To be clear: there is nothing wrong with seeing value in having a diverse assortment of ethnicities represented in leadership positions in the state bureaucracy. But if bureaucrats like Wade Crowfoot want to move closer to proportional representation by ethnicity in state agencies, they might start by renouncing the teachers union. This leftist political machine, exercising all but absolute control over public education in California, suffers from the same malady as Crowfoot’s natural resources agency. Instead of teaching math and English language fundamentals so graduates are qualified to compete for jobs based on their competence instead of their color, they focus on indoctrinating students to view themselves as victims of the white heteropatriarchy.
Similarly, if the bureaucrats controlling California’s regulatory agencies want to save the forests, instead of focusing on how many electric cars are sold, or working so hard to depopulate their agencies of white men, they might bring back responsible logging and streamline permits for mechanical thinning, controlled burns, and grazing to reduce tinder. If they want to save civilization, instead of bloviating endlessly about the climate emergency, they might do more than announce a new water supply strategy, they might actually finish new, major water supply infrastructure projects.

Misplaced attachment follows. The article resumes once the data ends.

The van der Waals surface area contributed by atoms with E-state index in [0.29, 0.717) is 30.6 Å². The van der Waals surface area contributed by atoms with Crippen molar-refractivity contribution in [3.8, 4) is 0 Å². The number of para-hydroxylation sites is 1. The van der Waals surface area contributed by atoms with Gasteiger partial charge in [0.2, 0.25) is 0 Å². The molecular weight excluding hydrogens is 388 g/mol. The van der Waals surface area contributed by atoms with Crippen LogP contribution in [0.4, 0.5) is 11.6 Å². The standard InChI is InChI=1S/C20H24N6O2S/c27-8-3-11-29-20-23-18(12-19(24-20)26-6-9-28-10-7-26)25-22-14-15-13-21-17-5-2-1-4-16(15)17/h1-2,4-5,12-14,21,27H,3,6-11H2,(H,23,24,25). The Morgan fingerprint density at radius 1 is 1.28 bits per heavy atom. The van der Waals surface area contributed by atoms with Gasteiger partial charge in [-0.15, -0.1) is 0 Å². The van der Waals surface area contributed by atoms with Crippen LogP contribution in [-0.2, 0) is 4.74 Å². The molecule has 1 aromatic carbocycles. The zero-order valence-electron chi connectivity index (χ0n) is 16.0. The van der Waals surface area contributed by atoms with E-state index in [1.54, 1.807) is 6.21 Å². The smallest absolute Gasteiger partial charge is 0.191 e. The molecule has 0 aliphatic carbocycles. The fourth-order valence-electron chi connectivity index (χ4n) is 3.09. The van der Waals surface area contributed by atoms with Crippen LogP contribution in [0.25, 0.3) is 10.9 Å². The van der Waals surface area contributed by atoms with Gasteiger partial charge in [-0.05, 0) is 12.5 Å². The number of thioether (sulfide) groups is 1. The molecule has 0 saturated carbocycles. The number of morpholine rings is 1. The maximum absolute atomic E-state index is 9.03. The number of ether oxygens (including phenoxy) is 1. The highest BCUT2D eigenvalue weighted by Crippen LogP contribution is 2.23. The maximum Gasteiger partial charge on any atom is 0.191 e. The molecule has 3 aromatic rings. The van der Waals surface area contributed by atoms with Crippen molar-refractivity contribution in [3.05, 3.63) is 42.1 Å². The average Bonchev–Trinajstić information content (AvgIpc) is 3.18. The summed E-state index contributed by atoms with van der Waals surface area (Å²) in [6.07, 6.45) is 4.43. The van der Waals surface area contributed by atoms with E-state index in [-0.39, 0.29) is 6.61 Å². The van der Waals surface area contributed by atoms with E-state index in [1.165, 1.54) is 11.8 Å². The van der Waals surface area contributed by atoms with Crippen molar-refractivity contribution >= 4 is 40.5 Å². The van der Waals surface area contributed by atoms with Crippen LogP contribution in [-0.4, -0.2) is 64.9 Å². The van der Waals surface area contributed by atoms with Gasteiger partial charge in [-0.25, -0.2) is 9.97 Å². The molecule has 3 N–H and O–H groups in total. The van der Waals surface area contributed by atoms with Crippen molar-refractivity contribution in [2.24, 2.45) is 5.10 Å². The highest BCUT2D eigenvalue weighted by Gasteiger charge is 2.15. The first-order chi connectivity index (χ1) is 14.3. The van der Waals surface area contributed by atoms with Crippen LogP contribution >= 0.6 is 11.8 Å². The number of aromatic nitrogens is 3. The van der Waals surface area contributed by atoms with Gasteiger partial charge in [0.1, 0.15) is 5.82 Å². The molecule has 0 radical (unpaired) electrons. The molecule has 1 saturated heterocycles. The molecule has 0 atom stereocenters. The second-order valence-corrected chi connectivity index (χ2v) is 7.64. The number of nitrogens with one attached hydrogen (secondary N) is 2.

This article originally appeared in the Epoch Times.
Edward Ring is a contributing editor and senior fellow with the California Policy Center, which he co-founded in 2013 and served as its first president. He is also a senior fellow with the Center for American Greatness, and a regular contributor to the California Globe. His work has appeared in the Los Angeles Times, the Wall Street Journal, the Economist, Forbes, and other media outlets.